Ulster Covenant

The Ulster Covenant was signed by just under half a million men and women from Ulster, on and before 28 September 1912, in protest against the Third Home Rule Bill, introduced by the British Government in that same year. Sir Edward Carson was the first person to sign the Covenant at the Belfast City Hall with a silver pen, followed by Lord Londonderry, representatives of the Protestant Churches, and then by Sir James Craig. The signatories, 471,414 in all, were all against the establishment of a Home Rule parliament in Dublin. The Ulster Covenant is immortalised in Rudyard Kipling's poem "Ulster 1912".

The Covenant had two basic parts: The Covenant itself, which was signed by men, and the Declaration, which was signed by women. In total, the Covenant was signed by 237,368 men; the Declaration, by 234,046 women.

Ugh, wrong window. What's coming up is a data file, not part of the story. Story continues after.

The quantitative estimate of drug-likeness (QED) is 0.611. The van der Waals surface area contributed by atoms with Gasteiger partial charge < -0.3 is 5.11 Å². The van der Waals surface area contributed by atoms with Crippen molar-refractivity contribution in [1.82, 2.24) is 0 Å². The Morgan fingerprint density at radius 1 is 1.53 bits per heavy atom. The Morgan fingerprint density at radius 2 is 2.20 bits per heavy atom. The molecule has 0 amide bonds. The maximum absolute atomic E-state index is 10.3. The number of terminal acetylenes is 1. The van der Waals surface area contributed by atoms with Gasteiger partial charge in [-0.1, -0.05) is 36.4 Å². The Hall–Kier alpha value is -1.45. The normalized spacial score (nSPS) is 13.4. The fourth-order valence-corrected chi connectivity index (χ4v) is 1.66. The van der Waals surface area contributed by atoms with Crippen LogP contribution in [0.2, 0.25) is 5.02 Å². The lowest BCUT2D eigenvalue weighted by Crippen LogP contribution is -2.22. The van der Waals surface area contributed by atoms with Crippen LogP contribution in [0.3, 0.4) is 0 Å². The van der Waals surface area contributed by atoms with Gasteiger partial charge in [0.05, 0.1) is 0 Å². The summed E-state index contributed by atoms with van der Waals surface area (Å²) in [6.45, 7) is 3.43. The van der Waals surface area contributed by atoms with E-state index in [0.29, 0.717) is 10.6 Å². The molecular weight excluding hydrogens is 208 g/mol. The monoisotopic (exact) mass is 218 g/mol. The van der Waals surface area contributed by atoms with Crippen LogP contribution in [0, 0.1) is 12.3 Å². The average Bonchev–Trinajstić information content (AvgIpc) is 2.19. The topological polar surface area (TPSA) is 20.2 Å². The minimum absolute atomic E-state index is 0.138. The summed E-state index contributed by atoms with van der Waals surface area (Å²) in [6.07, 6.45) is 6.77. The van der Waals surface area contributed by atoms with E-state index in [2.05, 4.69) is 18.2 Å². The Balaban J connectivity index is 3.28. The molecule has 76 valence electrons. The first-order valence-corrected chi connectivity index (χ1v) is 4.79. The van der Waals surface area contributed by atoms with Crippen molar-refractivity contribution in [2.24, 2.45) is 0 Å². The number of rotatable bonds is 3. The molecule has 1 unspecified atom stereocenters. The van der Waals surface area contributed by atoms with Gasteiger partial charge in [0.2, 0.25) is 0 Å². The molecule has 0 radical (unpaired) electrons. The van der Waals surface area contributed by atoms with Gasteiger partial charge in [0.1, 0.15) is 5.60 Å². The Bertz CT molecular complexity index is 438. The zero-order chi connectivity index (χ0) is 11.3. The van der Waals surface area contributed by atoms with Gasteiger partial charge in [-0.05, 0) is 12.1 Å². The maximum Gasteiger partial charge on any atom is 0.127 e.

Read more about Ulster CovenantSigned in Blood Myth, The Covenant (for Men), The Declaration (for Women), Solemn League and Covenant, Natal Covenant

Other articles related to "ulster covenant, covenant, ulster":

Ulster Covenant - Natal Covenant
... The Ulster Covenant was used as a template for the 'Natal Covenant', signed in 1955 by 33,000 British-descended Natalians against the nationalist South African government's intention of declaring the Union a ... It was signed in Durban City Hall – itself loosely based on Belfast's, so that the Ulster scene was almost exactly reproduced ...

Famous quotes containing the word covenant:

    Happy is the house that shelters a friend! It might well be built, like a festal bower or arch, to entertain him a single day. Happier, if he know the solemnity of that relation, and honor its law! He offers himself a candidate for that covenant comes up, like an Olympian, to the great games, where the first- born of the world are the competitors.
    Ralph Waldo Emerson (1803–1882)